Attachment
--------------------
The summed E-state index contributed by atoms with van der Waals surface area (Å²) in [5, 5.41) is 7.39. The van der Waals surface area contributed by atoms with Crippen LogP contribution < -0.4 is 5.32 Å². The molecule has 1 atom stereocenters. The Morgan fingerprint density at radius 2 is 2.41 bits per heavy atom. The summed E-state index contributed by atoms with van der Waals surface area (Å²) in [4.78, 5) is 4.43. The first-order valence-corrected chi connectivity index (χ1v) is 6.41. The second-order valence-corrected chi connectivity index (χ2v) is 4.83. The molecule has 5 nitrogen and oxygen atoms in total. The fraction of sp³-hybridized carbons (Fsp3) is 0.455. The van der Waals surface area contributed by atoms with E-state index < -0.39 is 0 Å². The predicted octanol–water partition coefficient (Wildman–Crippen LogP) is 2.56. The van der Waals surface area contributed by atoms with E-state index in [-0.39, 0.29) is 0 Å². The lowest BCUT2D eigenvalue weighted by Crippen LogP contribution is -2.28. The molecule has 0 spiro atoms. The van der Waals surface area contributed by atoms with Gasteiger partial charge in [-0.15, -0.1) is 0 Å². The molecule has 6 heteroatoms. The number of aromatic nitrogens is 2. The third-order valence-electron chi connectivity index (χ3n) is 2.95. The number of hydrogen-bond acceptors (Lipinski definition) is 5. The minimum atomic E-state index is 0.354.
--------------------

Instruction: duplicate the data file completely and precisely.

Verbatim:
The summed E-state index contributed by atoms with van der Waals surface area (Å²) in [5, 5.41) is 7.39. The van der Waals surface area contributed by atoms with Crippen LogP contribution < -0.4 is 5.32 Å². The molecule has 1 atom stereocenters. The Morgan fingerprint density at radius 2 is 2.41 bits per heavy atom. The summed E-state index contributed by atoms with van der Waals surface area (Å²) in [4.78, 5) is 4.43. The first-order valence-corrected chi connectivity index (χ1v) is 6.41. The second-order valence-corrected chi connectivity index (χ2v) is 4.83. The molecule has 5 nitrogen and oxygen atoms in total. The fraction of sp³-hybridized carbons (Fsp3) is 0.455. The van der Waals surface area contributed by atoms with E-state index < -0.39 is 0 Å². The predicted octanol–water partition coefficient (Wildman–Crippen LogP) is 2.56. The van der Waals surface area contributed by atoms with E-state index in [-0.39, 0.29) is 0 Å². The lowest BCUT2D eigenvalue weighted by Crippen LogP contribution is -2.28. The molecule has 0 spiro atoms. The van der Waals surface area contributed by atoms with Gasteiger partial charge in [-0.15, -0.1) is 0 Å². The molecule has 6 heteroatoms. The number of aromatic nitrogens is 2. The third-order valence-electron chi connectivity index (χ3n) is 2.95. The number of hydrogen-bond acceptors (Lipinski definition) is 5. The minimum atomic E-state index is 0.354.